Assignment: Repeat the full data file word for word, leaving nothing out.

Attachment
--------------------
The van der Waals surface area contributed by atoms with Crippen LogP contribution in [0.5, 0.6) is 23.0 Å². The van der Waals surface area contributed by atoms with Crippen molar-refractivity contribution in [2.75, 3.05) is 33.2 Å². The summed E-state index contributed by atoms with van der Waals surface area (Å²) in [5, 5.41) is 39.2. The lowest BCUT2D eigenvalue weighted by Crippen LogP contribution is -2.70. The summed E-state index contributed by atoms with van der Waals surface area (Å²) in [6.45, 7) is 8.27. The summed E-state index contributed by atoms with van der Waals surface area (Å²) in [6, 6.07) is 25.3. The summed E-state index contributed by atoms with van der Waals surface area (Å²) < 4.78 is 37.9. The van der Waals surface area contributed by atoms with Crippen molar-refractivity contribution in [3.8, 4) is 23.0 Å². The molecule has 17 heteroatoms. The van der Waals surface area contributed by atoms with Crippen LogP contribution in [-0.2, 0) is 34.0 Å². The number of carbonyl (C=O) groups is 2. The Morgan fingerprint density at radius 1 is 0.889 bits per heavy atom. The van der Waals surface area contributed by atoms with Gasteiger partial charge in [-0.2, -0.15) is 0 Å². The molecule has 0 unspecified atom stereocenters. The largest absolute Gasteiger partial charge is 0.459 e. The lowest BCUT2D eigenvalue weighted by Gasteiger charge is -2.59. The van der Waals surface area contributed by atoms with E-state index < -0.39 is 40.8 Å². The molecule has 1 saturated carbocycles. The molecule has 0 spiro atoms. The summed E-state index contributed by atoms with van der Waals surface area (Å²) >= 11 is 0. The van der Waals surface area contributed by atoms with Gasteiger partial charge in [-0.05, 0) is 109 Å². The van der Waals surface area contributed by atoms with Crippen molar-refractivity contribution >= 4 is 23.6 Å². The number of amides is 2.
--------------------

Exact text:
The van der Waals surface area contributed by atoms with Crippen LogP contribution in [0.5, 0.6) is 23.0 Å². The van der Waals surface area contributed by atoms with Crippen molar-refractivity contribution in [2.75, 3.05) is 33.2 Å². The summed E-state index contributed by atoms with van der Waals surface area (Å²) in [5, 5.41) is 39.2. The lowest BCUT2D eigenvalue weighted by Crippen LogP contribution is -2.70. The summed E-state index contributed by atoms with van der Waals surface area (Å²) in [6.45, 7) is 8.27. The summed E-state index contributed by atoms with van der Waals surface area (Å²) in [6, 6.07) is 25.3. The summed E-state index contributed by atoms with van der Waals surface area (Å²) < 4.78 is 37.9. The van der Waals surface area contributed by atoms with Crippen molar-refractivity contribution in [3.8, 4) is 23.0 Å². The molecule has 17 heteroatoms. The van der Waals surface area contributed by atoms with Crippen LogP contribution in [-0.2, 0) is 34.0 Å². The number of carbonyl (C=O) groups is 2. The Morgan fingerprint density at radius 1 is 0.889 bits per heavy atom. The van der Waals surface area contributed by atoms with Gasteiger partial charge in [-0.2, -0.15) is 0 Å². The molecule has 0 unspecified atom stereocenters. The largest absolute Gasteiger partial charge is 0.459 e. The lowest BCUT2D eigenvalue weighted by Gasteiger charge is -2.59. The van der Waals surface area contributed by atoms with E-state index < -0.39 is 40.8 Å². The molecule has 1 saturated carbocycles. The molecule has 0 spiro atoms. The summed E-state index contributed by atoms with van der Waals surface area (Å²) >= 11 is 0. The van der Waals surface area contributed by atoms with Gasteiger partial charge in [-0.05, 0) is 109 Å². The van der Waals surface area contributed by atoms with Crippen molar-refractivity contribution >= 4 is 23.6 Å². The number of amides is 2.